University of California, San Diego
February 5, 2001
KEY ADMINISTRATORS/KEY SUPPORT STAFF
Subject: Passing of Professor Helene Keyssar, 1943-2001
Helene Keyssar, a professor in the Communication Department at UCSD since 1980, died on February 5, of a recurrence of cancer. She was 57. A theater director and the producer of innovative television programs, Keyssar was also the author of six books, and a prolific writer on film, theater and television. During the 1980s she pioneered the first live interactive television programs with the Soviet Union. In the 1990s she served as a consultant to the World Bank on possible directions for the development of Russian television. She was the author of the first-full length study of the films of the American director Robert Altman. Her book, Feminist Theater, first published in 1985, was one of the initial works to give a theoretical formulation of the qualities of feminist theater. She was the recipient of numerous grants and awards, including fellowships from the MacArthur Foundation Program on International Peace and Security and the Rockefeller Foundation.
Keyssar was born in New York City on October 25, 1943. She grew up in Newark and in Maplewood, NJ and graduated from Brown University in 1965. She taught first at the Calhoun School in New York City. After receiving her MA in English and American Literature from SUNY Stony Brook in 1967, she served as director of Theater Arts and taught at Morris Brown College in Atlanta, Georgia from 1967 until 1969. In 1968 she helped to organize a portion of the funeral parade for Dr. Martin Luther King. Upon leaving Atlanta she taught at the Newark College of Engineering from 1969 until 1971. She attended the University of Iowa Writer's Workshop program where she received her Ph.D in Modern Letters in 1974. Her thesis was later published as her first book, The Curtain and the Veil: Strategies of Black Drama. From 1974 until 1980, she taught at Amherst College in Massachusetts, where she became chair of the Department of Dramatic Arts and is remembered for her innovative direction of a number of plays and the intensity of her teaching. Keyssar served as chair of the UCSD Communication Department from 1983 until 1986. The books she wrote at UCSD include Remembering War: A U.S.-Soviet Dialogue on World War II, with Vladimir Posner (1990), published simultaneously in the US and the USSR, and Right in Her Soul: A Biography of Anna Louise Strong, co-authored with her husband, Tracy B. Strong. Despite the onset of an aggressive cancer in 1990, after very intensive treatment, she resumed teaching, writing, directing and consulting until the return of her illness forced her to take medical leave for a period last year.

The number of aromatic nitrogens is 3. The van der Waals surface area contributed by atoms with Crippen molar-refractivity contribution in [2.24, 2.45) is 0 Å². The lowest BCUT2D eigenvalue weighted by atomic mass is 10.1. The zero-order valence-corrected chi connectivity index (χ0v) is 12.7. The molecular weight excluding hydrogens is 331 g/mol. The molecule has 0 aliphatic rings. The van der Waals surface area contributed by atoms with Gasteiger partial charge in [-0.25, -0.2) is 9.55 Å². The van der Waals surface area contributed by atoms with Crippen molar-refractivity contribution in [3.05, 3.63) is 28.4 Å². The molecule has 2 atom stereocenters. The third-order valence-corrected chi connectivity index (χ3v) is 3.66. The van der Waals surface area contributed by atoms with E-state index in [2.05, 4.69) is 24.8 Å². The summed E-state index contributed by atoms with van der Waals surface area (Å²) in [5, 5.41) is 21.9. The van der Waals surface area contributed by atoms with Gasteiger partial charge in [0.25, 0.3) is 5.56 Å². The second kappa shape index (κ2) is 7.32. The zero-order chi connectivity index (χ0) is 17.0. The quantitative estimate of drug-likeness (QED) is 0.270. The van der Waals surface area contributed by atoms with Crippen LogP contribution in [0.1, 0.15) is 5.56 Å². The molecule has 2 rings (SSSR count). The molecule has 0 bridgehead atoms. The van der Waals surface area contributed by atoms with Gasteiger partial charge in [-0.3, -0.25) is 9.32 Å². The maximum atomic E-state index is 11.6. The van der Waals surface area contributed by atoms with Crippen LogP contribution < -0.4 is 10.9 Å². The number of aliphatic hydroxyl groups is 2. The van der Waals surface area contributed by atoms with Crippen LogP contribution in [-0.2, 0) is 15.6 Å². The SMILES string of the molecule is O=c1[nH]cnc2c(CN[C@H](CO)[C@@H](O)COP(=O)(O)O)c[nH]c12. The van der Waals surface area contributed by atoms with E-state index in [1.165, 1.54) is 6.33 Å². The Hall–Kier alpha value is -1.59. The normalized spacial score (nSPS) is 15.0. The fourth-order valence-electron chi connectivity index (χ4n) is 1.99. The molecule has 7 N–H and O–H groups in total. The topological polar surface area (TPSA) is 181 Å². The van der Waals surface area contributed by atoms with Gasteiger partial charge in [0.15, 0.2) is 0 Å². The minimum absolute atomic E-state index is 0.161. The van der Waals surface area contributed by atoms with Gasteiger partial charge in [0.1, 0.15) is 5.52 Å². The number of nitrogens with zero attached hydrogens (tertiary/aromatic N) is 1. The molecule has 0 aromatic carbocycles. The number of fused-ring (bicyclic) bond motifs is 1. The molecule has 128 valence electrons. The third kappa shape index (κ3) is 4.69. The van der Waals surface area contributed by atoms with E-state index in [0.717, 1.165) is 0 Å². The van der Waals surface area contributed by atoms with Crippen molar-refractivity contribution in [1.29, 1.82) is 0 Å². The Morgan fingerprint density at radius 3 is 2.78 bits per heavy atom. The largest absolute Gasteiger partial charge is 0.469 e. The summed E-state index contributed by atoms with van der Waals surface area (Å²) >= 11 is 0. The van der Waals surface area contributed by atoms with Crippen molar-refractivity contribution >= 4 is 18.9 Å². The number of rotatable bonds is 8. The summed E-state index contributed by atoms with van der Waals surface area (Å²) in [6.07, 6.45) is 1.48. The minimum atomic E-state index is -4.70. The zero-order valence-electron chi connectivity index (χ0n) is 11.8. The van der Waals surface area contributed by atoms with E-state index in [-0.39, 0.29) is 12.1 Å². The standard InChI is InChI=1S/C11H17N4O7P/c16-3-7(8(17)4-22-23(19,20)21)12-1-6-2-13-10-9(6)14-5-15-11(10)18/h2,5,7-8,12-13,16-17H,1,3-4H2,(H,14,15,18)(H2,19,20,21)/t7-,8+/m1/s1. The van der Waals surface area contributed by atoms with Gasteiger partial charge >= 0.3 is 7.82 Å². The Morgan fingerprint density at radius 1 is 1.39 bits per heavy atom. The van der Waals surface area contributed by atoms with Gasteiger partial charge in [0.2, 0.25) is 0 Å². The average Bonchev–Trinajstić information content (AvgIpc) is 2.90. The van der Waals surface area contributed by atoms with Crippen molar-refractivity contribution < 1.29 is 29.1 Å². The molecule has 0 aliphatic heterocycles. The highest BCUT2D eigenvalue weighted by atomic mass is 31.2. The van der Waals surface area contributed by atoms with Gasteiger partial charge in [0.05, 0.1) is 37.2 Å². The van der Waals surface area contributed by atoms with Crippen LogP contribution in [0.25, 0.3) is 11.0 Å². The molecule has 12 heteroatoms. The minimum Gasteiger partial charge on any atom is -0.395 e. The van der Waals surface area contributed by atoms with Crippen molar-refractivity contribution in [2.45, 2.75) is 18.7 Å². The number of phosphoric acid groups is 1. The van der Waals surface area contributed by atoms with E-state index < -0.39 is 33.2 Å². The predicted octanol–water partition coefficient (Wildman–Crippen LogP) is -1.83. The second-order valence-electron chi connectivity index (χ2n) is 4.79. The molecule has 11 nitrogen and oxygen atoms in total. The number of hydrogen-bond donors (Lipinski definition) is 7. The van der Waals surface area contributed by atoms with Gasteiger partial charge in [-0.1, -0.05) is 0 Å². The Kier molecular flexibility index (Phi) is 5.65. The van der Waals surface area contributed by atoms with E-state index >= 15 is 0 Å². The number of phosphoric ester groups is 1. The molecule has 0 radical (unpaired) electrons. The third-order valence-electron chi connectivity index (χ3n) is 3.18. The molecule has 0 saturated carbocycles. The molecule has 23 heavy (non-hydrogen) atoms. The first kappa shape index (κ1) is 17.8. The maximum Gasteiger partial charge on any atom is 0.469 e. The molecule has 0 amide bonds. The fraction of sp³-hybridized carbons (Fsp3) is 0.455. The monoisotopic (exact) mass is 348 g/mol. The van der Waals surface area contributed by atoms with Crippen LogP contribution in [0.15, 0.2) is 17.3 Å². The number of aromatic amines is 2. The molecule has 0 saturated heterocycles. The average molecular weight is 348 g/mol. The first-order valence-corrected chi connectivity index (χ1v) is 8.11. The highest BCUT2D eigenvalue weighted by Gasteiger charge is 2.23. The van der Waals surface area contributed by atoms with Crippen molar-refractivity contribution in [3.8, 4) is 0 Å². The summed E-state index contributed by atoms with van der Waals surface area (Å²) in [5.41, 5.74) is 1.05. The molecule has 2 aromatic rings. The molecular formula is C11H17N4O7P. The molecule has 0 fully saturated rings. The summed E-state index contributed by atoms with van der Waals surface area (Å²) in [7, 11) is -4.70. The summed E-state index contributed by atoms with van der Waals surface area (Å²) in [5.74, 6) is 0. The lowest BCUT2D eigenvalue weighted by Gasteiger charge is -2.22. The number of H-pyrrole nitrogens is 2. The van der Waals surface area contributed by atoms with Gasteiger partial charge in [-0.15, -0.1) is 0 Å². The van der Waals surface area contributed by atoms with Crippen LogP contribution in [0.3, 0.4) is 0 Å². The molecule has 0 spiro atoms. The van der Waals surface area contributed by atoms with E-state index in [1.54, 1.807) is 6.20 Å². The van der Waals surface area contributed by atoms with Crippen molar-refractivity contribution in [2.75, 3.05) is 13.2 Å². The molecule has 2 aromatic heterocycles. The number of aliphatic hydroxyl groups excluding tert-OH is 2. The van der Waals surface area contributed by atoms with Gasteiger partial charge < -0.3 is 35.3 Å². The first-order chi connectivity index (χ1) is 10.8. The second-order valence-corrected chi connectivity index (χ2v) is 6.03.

She is survived by her husband, Tracy B. Strong, a professor of political science at UCSD, and her children, David D. S. Franke, of Los Angeles and Anise K. Strong, of New York City, as well as by her sister Judith Redwing and her brother Alex Keyssar.
In lieu of flowers, donations may be made to the UCSD Foundation Attn: Helene Keyssar Fund and sent to Paul Drake, Dean of Social Science / SSB 502 / UCSD / La Jolla, CA 92093.